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Duke Snares FSU, 79-60

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Years ago, after a remarkable win by the Celtics, Kevin McHale said something like this: "one of these days, when Birdie and I are both retired, I'll look back on games like this in wonder."

Pretty much the way we felt after watching Duke just run an absolute clinic on Florida State. How do you measure a game this good?

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Well you can start here: Duke played without about 75% of their big men: Ryan Kelly sat with a boot on his foot, while Mason Plumlee got in early foul trouble and played just 25 minutes, scoring only eight points and grabbing just five rebounds, both far below his average.

Duke didn't suffer at all in his absence; on the contrary, they pushed the lead out further.

Led largely by remarkable three point shooting from Seth Curry (5-7), Quinn Cook (7-12) and Rasheed Sulaimon (6-11), Duke scored 33 points from behind the bonus line. Florida State, by contrast, scored nine, shooting 3-13.

It's tempting to underscore that and say "see? There's your difference!" Only it was so much more than that. The better part of it was defense, and no one played it much better than Rasheed Sulaimon.

Given the unenviable assignment of guarding FSU's Michael Snaer, Sulaimon proved more than up to the task, shutting Snaer out for the first half. Given the confidence Snaer has shown lately, and the competitive nature for which he is justly celebrated, that's a remarkable accomplishment for a freshman.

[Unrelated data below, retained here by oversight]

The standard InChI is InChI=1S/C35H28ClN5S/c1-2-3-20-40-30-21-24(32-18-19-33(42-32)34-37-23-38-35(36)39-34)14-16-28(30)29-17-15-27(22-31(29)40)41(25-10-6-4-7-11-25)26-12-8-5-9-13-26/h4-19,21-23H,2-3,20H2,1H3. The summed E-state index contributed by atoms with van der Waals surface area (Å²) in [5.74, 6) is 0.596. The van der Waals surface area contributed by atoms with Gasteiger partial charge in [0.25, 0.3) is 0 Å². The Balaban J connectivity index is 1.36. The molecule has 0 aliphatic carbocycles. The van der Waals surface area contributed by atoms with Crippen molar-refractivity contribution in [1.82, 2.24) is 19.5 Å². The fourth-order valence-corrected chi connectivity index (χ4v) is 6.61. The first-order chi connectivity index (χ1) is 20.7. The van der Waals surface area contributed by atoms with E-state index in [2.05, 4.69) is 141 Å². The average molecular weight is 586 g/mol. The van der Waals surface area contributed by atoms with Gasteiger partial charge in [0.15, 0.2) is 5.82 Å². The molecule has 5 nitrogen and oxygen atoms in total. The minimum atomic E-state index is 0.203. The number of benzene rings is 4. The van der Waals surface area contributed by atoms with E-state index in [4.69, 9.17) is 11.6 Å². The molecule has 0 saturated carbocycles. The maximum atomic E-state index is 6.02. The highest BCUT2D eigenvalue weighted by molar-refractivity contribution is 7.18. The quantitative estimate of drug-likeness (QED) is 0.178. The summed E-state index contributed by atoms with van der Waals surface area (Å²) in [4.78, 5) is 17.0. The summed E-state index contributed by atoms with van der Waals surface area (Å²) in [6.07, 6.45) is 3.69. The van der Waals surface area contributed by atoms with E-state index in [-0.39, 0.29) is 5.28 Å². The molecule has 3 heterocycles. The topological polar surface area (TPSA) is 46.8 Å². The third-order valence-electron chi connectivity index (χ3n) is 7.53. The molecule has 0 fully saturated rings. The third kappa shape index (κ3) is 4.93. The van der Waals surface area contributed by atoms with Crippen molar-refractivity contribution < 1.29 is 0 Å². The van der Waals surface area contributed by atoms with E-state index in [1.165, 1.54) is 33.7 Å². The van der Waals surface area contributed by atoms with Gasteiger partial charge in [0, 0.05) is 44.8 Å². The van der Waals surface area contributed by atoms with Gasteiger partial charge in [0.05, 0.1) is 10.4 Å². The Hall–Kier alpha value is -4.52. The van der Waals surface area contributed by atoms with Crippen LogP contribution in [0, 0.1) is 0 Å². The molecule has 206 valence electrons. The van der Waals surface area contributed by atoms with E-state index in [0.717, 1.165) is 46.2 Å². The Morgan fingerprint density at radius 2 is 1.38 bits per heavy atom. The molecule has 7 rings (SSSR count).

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In the second half, with Curry guarding him more, Snaer managed to put up seven. He finished just 3-13 for seven points.

But it wasn't just the star; the rest of the team, with the exception of Aaron Thomas, was held in check.

Thomas finished with 14 off the benc; no FSU starter managed more than seven.

It was a total effort on defense. There really wasn't a weak link.

If you want to get down to it, that's what happened in this game: unity.

For one measure, Duke had 20 assists on 31 field goals including one of the best plays of the game when Cook rebounded a missed shot in the lane and passed it to Tyler Thornton while still in the air. Thornton jumped, caught it, and laid it in.

That was one of Cook's six assists; Thornton also had five, Curry had three, Plumlee had two and Amile Jefferson had one.

Speaking of Jefferson, he had perhaps his best game yet at Duke. It wasn't entirely his production, although 11 points, four boards, one assist, one steal and one block is nothing to sneer at.

Rather it was his court presence, typified by one play: Jefferson cut to the basket expecting a pass. When it came at shoulder height (or really a bit higher) he caught it, took it in stride without bringing it down, and scored.

It's a small but promising detail. It's amazing how many guys never learn to do that.

There are a lot of good things to take away from this game, but nothing much better than the fact that they played together with passion, intelligence and purpose.

Next up is State in Durham. The Pack did very well against Miami, losing only on a last-second tip-in. Duke has improved since the game in Raleigh. The rematch should be tremendous. And it's worth mentioning that having played just 25 and 27 minutes respectively, Plumlee and Curry should be fiarly fresh.